Bikini Atoll in the past, History of Bikini Atoll

Human beings have inhabited the Bikini Atoll for about 3,600 years. U.S. Army Corps of Engineers archaeologist Charles F. Streck, Jr., found bits of charcoal, fish bones, shells and other artifacts under 3 feet (1 metre) of sand. Carbon-dating placed the age of the artifacts at between 1960-1650, B.C. Other discoveries on Bikini and Eneu island were carbon-dated to between 1,000 B.C. and 1 B.C., and others between 400-1,400 A.D.

Bikini Atoll Bikini Atoll

The first recorded sighting by Europeans was in September 1529 by the Spanish navigator Alvaro de Saavedra on board his ship La Florida when trying to return to New Spain, and was charted as Buenos Jardines (Good Gardens in Spanish). The Marshalls lacked the wealth to encourage exploitation or mapping. The British captain Samuel Wallis chanced upon Rongerik and Rongelap atolls while sailing from Tahiti to Tinian. The British naval captains John Marshall and Thomas Gilbert partially explored the Marshalls in 1788.

Bikini Atoll Bikini Atoll

The first Westerner to see the atoll in the mid-1820s was the Baltic German captain and explorer Otto von Kotzebue, sailing in service of the Russian Empire. He visited three times during 1816 and 1817. He named the atoll Eschscholtz Atoll after Johann Friedrich von Eschscholtz, the naturalist of von Kotzebues ship. The Baltic Germans used the atoll to produce copra oil from coconuts, although contact with the native population was infrequent. The atolls climate is dryer than the more fertile southern Marshall Islands which produced more copra. Bikini islanders were recruited into developing the copra trade during the German colonial period.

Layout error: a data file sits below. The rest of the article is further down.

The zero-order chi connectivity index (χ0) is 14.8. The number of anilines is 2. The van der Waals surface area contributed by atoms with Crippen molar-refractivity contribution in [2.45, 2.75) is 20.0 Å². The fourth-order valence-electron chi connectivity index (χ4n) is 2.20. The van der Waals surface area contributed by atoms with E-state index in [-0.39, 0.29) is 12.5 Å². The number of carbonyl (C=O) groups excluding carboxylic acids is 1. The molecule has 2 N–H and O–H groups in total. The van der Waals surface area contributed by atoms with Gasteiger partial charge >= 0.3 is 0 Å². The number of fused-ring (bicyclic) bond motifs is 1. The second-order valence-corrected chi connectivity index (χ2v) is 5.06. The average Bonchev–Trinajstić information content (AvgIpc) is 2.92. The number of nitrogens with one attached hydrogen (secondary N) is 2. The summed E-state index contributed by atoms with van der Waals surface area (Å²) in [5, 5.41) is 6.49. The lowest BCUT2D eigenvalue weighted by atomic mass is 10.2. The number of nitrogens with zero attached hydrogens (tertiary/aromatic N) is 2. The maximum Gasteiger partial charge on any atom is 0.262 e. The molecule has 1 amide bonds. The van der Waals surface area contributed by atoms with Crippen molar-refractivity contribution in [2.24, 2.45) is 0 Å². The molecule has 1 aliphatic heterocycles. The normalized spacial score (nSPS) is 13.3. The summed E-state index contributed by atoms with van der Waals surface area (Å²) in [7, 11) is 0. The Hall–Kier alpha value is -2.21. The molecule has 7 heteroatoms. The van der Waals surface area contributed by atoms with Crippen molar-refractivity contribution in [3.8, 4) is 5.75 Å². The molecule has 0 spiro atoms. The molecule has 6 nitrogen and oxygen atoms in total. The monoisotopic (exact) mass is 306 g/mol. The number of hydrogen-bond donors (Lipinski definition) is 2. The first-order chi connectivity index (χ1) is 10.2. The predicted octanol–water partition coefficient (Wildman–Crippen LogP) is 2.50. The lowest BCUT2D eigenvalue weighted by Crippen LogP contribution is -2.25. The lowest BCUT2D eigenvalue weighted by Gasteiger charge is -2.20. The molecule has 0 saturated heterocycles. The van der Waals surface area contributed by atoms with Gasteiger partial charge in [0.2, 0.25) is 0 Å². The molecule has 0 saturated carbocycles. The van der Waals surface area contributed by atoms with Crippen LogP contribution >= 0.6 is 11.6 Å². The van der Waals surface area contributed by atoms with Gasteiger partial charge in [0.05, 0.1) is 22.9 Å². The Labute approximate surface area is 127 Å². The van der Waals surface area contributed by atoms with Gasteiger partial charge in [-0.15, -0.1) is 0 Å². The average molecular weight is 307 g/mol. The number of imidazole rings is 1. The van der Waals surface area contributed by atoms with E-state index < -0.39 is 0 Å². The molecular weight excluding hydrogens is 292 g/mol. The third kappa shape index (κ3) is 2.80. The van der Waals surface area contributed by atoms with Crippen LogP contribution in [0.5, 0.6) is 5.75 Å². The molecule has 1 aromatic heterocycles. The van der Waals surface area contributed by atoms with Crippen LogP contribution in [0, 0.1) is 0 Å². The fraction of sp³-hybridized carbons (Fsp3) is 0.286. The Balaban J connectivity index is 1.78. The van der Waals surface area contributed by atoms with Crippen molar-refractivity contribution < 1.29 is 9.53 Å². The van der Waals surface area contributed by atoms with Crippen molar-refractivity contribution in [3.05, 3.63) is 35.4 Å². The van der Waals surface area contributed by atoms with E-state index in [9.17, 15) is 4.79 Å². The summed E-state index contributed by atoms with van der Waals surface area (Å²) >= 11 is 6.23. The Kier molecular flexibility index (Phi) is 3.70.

The atolls name became well-known world-wide as a result of the nuclear tests. On July 5, 1946, five days after the first nuclear device (nicknamed Able) was exploded over the Bikini Atoll during Operation Crossroads, Louis Reard introduced a new swimsuit design named the bikini after the atoll. Reard was a French mechanical engineer by training and manager of his mothers lingerie shop in Paris. He introduced the new garment to the media and public on July 5, 1946 at Piscine Molitor, a public pool in Paris. He hired Micheline Bernardini, a 19-year-old nude dancer from the Casino de Paris, to demonstrate his design. It featured a g-string back of 30 square inches (200 cm2) of cloth with newspaper-type print and was an immediate sensation. Bernardini received 50,000 fan letters, many of them from men.

Bikini Atoll Culture of Bikini Atoll

Reard said that "like the bomb, the bikini is small and devastating". Fashion writer Diana Vreeland described the bikini as the "atom bomb of fashion". Reard hoped his swimsuits revealing style would create an explosive commercial and cultural reaction, similar in intensity to societys response to the nuclear test on Bikini Atoll.

The bikinis design violates Marshall Islanders modern customs of modesty because it exposes a womans thighs and shoulders. However, before contact with Western missionaries, Marshall Island women were traditionally topless and still do not sexually objectify female breasts as is common in much of Western society which the bikini does cover. Marshall Island women swim in their muumuus which are made of a fine polyester that dries quickly. Wearing a bikini in the Marshall Islands is mainly limited to restricted-access beaches and pools like those at private resorts or on United States government facilities on the Kwajalein Atoll within the Ronald Reagan Ballistic Missile Defense Test Site.